Who’s Responsible for Birth Control?

Medically Reviewed by Nivin Todd, MD on June 08, 2022
5 min read

You’re in a sexual relationship – maybe it’s longstanding, maybe it’s new – but between you and your partner, who’s responsible for birth control? The short answer: You both are.

The World Health Organization says the ability to choose whether to have children and when is a human right. This is true for people of all genders. Having a baby, if you’re not ready, can put the brakes on your education and career. Yet for many people, getting birth control isn’t simple. You may be worried about whether it will cause side effects, what kinds there are to choose from, and how to find it.

Here are ideas on how to be proactive and how not to make assumptions.

When you're the one who can get pregnant, you may feel like all of the pressure is on you to keep that from happening. This isn’t the case. Yes, you can take birth control pills or choose other forms of contraception, but your partner also has options.

You may find out that your partner has preferences about contraception that match yours, or they may differ. Talk through the options to find something that both of you agree on.

When you're not clear who's responsible for birth control, it can put stress on your relationship. Although there are many more types available now than there were decades ago, most of the responsibility to obtain contraception, and to use it, continues to fall on women. Some of this imbalance relates to the fact that in most cases, women are the ones who actually become pregnant and give birth. However, much of it relates to outdated gender roles that assume women are the ones who take care of children.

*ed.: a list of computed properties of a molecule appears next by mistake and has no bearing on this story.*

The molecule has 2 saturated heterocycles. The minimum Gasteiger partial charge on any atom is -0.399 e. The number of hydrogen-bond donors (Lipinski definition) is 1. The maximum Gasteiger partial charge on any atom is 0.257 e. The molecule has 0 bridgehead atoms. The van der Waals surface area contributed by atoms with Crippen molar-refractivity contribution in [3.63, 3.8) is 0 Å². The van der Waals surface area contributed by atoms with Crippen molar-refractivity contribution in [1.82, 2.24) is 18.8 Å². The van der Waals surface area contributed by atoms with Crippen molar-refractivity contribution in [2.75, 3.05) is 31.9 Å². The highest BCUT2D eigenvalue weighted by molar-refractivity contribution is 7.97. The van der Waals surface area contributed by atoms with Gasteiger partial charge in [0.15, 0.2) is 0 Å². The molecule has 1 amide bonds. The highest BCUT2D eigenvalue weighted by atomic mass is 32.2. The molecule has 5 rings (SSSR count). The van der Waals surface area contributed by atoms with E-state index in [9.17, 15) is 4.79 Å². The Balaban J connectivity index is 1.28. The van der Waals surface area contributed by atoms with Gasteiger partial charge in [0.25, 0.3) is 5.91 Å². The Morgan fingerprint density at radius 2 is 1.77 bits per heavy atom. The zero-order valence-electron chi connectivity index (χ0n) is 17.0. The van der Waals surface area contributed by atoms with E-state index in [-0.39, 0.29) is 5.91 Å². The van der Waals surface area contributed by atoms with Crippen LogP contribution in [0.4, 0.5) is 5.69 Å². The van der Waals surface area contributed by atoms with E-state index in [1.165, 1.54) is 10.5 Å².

Before having sex, make sure you and your partner are ready to talk openly about birth control. Together, you can learn about your options and decide what’s best for you.

If you're a minor thinking about becoming sexually active, know that laws vary about whether you’ll have to get your parent or guardian’s permission for birth control. But in all U.S. states, even if you’re under 18, you have the right to privacy when speaking with your doctor about your options for contraception. To know what’s available in your area, check with your doctor. Local clinics, such as Planned Parenthood, can provide resources, too. And if you’ve recently had unprotected sex and are worried about pregnancy, there are no age requirements for buying emergency contraceptive pills. These can be bought at drugstores, pharmacies, and many large chain stores without a prescription. But these should not be used as a regular option.

Birth control is not about the past, it’s about your future. It’s never too late to think ahead about your options. Both you and your partner can ask your doctor for ideas on what’s the best fit for your relationship. If one of you is allergic to latex condoms, for instance, you’ll likely want to choose a different form of contraception. Birth control pills could be a good choice if you’re having sex regularly but don’t want to make a long-term decision. Intrauterine devices (IUDs) also are temporary but last for several years. And if you know you don’t want to become pregnant in the future, sterilization (tubal ligation, also known as having your tubes tied) and vasectomy could offer peace of mind.

The key here is to be proactive. In the short term, you can take steps ahead of sex to prevent unplanned pregnancies. Some work better than others. Some require using them on a schedule, while others need only to be used during the sexual encounter.